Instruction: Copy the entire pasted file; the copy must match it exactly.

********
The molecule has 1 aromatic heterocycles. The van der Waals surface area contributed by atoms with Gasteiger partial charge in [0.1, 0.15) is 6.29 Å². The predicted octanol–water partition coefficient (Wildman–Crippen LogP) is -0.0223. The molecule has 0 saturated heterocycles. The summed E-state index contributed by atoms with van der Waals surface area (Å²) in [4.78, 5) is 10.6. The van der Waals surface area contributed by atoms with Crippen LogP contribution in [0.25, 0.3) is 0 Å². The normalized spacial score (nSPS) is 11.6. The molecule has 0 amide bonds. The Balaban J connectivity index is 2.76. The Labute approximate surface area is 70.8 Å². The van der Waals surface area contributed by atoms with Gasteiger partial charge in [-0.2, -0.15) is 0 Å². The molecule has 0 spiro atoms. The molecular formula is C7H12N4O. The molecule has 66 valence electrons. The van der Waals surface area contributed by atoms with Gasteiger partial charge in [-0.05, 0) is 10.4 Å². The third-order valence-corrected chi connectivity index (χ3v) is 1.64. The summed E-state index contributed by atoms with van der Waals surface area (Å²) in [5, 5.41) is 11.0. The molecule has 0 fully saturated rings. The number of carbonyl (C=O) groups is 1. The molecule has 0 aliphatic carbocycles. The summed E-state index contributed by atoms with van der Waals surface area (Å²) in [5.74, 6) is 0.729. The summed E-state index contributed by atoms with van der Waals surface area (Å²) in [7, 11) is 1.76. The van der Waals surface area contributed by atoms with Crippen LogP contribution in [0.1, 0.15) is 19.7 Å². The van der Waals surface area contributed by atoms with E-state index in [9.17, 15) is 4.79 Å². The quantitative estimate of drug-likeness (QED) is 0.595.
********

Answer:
The molecule has 1 aromatic heterocycles. The van der Waals surface area contributed by atoms with Gasteiger partial charge in [0.1, 0.15) is 6.29 Å². The predicted octanol–water partition coefficient (Wildman–Crippen LogP) is -0.0223. The molecule has 0 saturated heterocycles. The summed E-state index contributed by atoms with van der Waals surface area (Å²) in [4.78, 5) is 10.6. The van der Waals surface area contributed by atoms with Crippen LogP contribution in [0.25, 0.3) is 0 Å². The normalized spacial score (nSPS) is 11.6. The molecule has 0 amide bonds. The Balaban J connectivity index is 2.76. The Labute approximate surface area is 70.8 Å². The van der Waals surface area contributed by atoms with Gasteiger partial charge in [-0.2, -0.15) is 0 Å². The molecule has 0 spiro atoms. The molecular formula is C7H12N4O. The molecule has 66 valence electrons. The van der Waals surface area contributed by atoms with Gasteiger partial charge in [-0.05, 0) is 10.4 Å². The third-order valence-corrected chi connectivity index (χ3v) is 1.64. The summed E-state index contributed by atoms with van der Waals surface area (Å²) in [5, 5.41) is 11.0. The molecule has 0 fully saturated rings. The number of carbonyl (C=O) groups is 1. The molecule has 0 aliphatic carbocycles. The summed E-state index contributed by atoms with van der Waals surface area (Å²) in [5.74, 6) is 0.729. The summed E-state index contributed by atoms with van der Waals surface area (Å²) in [7, 11) is 1.76. The van der Waals surface area contributed by atoms with Crippen LogP contribution in [0.1, 0.15) is 19.7 Å². The van der Waals surface area contributed by atoms with E-state index in [9.17, 15) is 4.79 Å². The quantitative estimate of drug-likeness (QED) is 0.595.